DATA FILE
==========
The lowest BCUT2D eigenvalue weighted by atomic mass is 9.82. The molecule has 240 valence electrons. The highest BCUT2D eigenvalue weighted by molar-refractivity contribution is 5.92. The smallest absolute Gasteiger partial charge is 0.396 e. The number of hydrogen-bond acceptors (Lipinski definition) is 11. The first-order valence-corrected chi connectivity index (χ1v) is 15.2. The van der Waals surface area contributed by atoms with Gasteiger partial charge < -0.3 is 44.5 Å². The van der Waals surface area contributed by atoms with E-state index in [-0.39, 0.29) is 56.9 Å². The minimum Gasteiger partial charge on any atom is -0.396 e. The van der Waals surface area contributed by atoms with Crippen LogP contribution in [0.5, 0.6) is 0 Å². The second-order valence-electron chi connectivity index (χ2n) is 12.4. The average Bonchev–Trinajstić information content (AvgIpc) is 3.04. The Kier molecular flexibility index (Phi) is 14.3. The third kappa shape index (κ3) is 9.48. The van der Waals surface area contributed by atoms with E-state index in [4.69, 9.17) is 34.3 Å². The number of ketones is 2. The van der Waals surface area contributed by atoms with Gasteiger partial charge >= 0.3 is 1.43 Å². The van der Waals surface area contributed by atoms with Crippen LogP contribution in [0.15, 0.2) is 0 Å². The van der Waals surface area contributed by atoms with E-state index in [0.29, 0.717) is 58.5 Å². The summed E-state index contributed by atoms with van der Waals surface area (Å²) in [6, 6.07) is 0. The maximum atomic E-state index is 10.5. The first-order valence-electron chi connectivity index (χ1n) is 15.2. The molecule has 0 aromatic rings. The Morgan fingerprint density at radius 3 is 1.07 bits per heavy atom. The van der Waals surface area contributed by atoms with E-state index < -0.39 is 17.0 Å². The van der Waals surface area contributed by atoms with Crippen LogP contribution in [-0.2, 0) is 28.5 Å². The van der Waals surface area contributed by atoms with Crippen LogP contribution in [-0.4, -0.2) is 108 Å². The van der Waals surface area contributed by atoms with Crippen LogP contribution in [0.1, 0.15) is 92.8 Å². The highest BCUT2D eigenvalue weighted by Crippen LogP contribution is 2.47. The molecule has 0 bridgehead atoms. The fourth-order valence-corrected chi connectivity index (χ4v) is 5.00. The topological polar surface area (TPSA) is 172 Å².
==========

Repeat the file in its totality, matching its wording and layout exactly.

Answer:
The lowest BCUT2D eigenvalue weighted by atomic mass is 9.82. The molecule has 240 valence electrons. The highest BCUT2D eigenvalue weighted by molar-refractivity contribution is 5.92. The smallest absolute Gasteiger partial charge is 0.396 e. The number of hydrogen-bond acceptors (Lipinski definition) is 11. The first-order valence-corrected chi connectivity index (χ1v) is 15.2. The van der Waals surface area contributed by atoms with Gasteiger partial charge < -0.3 is 44.5 Å². The van der Waals surface area contributed by atoms with E-state index in [-0.39, 0.29) is 56.9 Å². The minimum Gasteiger partial charge on any atom is -0.396 e. The van der Waals surface area contributed by atoms with Crippen LogP contribution in [0.5, 0.6) is 0 Å². The second-order valence-electron chi connectivity index (χ2n) is 12.4. The average Bonchev–Trinajstić information content (AvgIpc) is 3.04. The Kier molecular flexibility index (Phi) is 14.3. The third kappa shape index (κ3) is 9.48. The van der Waals surface area contributed by atoms with E-state index in [4.69, 9.17) is 34.3 Å². The number of ketones is 2. The van der Waals surface area contributed by atoms with Gasteiger partial charge >= 0.3 is 1.43 Å². The van der Waals surface area contributed by atoms with Crippen LogP contribution in [0.15, 0.2) is 0 Å². The van der Waals surface area contributed by atoms with E-state index in [0.29, 0.717) is 58.5 Å². The summed E-state index contributed by atoms with van der Waals surface area (Å²) in [6, 6.07) is 0. The maximum atomic E-state index is 10.5. The first-order valence-electron chi connectivity index (χ1n) is 15.2. The molecule has 0 aromatic rings. The Morgan fingerprint density at radius 3 is 1.07 bits per heavy atom. The van der Waals surface area contributed by atoms with E-state index < -0.39 is 17.0 Å². The van der Waals surface area contributed by atoms with Crippen LogP contribution in [-0.2, 0) is 28.5 Å². The van der Waals surface area contributed by atoms with Crippen LogP contribution in [-0.4, -0.2) is 108 Å². The van der Waals surface area contributed by atoms with Crippen LogP contribution in [0.1, 0.15) is 92.8 Å². The highest BCUT2D eigenvalue weighted by Crippen LogP contribution is 2.47. The molecule has 0 bridgehead atoms. The fourth-order valence-corrected chi connectivity index (χ4v) is 5.00. The topological polar surface area (TPSA) is 172 Å².